19 Oct 2011

Brummell Blog: Wolfgang Puck

THE celebrated Austrian-born American chef has just opened his first British venture The Cut at the 5-star hotel, 45 Park Lane. Here he talks about cruelty, inspiration, benevolence and rock and roll... (for Brummell magazine)
'My father saw cooking as a women’s profession and always said I was good for nothing. I’d been fired from my apprenticeship at Romantik Hotel Post, Villach after three weeks. I stood on the bridge for an hour. Then suddenly I thought I’ll go back. The apprentice a year ahead was happy to see me, hiding me in the vegetable cellar to do his work. But a fortnight later the chef found out. “I’ll kill myself if I go home” I said. He called the owner who somehow found a little heart and sent me to his sister hotel where women chefs were a little nicer. When I returned from compulsory catering school I’d earned the highest grades the owner had seen.

'My father’s behaviour was exactly the opposite when I became well-known. He urged “we need to arrange a statue for Wolfgang.” He also said if he hadn’t been as tough I would’ve been “the same as all the other kids.” My mum was an angel to have lived with him so long. Regardless, I wiped the slate and sent my parents tickets to America. I’d secretly arranged lunch at The White House and my mother was speechless when Nancy Reagan came by to say hi. Then we went to Texas to Dallas’ Southfork ranch. “There’s JR!” exclaimed my father of my friend, Larry Hagman.

'My mentor was Raymond Thullier of Oustau de Baumanière, Provence. He married my first wife and I in 1984 after running for mayor at 73. “I’m in the middle of my life” he’d say. He cooked the way he felt using lobster, sole, turbot, baby lamb and vegetables from six gardeners including the tiniest green beans. If we had vegetable soup you knew it’d taste of vegetables. He was owner, chef, patron and painter. A renaissance man who’d go into the dining room and talk with Queen Elizabeth or Picasso. Amazingly, he didn’t cook professionally until 50.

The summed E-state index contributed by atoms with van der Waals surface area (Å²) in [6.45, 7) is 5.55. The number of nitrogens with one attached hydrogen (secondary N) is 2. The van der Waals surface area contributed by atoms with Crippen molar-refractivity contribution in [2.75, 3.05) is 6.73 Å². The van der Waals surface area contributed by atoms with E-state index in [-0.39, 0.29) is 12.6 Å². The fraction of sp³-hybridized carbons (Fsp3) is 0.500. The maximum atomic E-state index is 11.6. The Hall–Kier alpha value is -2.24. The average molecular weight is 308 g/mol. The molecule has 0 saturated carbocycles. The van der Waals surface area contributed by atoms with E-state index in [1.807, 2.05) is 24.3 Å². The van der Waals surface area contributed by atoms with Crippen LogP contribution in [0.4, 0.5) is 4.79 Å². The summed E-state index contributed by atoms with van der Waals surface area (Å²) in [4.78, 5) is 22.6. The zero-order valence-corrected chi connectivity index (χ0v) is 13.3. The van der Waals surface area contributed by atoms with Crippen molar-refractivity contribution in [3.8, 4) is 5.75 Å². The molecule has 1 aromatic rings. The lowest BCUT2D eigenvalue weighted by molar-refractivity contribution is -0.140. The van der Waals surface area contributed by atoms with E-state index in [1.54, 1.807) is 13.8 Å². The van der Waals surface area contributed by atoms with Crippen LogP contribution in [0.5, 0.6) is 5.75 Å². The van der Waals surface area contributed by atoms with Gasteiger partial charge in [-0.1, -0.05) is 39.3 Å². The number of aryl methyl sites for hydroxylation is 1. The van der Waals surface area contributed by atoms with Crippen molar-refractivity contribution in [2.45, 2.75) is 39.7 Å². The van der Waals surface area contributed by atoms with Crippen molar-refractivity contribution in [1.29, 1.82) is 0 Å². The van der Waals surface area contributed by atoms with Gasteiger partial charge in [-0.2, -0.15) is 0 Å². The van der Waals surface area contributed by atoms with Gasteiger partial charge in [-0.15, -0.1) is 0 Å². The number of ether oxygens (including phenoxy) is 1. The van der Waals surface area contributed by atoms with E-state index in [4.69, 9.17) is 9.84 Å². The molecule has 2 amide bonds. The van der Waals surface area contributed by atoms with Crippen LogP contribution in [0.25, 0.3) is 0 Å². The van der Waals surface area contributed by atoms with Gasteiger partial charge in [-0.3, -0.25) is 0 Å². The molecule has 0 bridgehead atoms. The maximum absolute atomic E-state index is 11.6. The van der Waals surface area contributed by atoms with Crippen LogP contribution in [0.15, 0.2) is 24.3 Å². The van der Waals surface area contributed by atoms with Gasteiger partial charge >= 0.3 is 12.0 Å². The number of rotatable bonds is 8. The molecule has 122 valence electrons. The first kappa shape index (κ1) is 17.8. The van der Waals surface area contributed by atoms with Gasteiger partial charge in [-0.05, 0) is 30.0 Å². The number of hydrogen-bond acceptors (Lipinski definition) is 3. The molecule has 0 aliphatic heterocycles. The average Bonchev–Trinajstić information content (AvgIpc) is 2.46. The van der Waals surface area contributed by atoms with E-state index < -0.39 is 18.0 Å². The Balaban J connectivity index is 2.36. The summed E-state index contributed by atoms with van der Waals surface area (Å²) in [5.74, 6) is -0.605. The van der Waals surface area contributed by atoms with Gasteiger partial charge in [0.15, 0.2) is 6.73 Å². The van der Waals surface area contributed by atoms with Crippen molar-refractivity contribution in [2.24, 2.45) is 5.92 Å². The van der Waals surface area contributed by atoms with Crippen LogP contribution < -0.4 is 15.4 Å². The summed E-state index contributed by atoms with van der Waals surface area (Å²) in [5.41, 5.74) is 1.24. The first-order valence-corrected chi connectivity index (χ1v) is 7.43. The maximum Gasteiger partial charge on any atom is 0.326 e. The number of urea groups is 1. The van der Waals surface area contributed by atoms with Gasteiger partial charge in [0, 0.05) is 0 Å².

'To give something back feels right. In 1982 I organised an event to raise money to feed the elderly and sick neglected by the state including a friend whose parents threw him out because he was dying of HIV. 600 guests came to a parking lot catered by seven restaurants and 60 wineries. This led to ‘Meals on Wheels’, a service which delivers 4,000 meals daily to those who need them most.

'Despite an empire of 20 fine dining restaurants with others at Disneyworld and airports, I still wake up thinking “what if nobody shows up?” A restaurant’s a whole experience. Lighting’s important because ladies must look good, as is music. I love Floyd and Zeppelin as well as opera. Tenor, Vittorio Grigolo sang at my wedding. My wife recently took me to Lady Gaga (our son, Alexander loves ‘Alejandro’). To my surprise I enjoyed it!

'Michael Caine said it’d be fantastic if I opened in London. My grandmother worked in fields and my father was a coalminer. London has the world’s most exciting restaurants and opening Cut on Park Lane makes me very proud.'
45 Park Lane, Mayfair, London. W1K 1PN / 020 7493 4545 / www.45parklane.com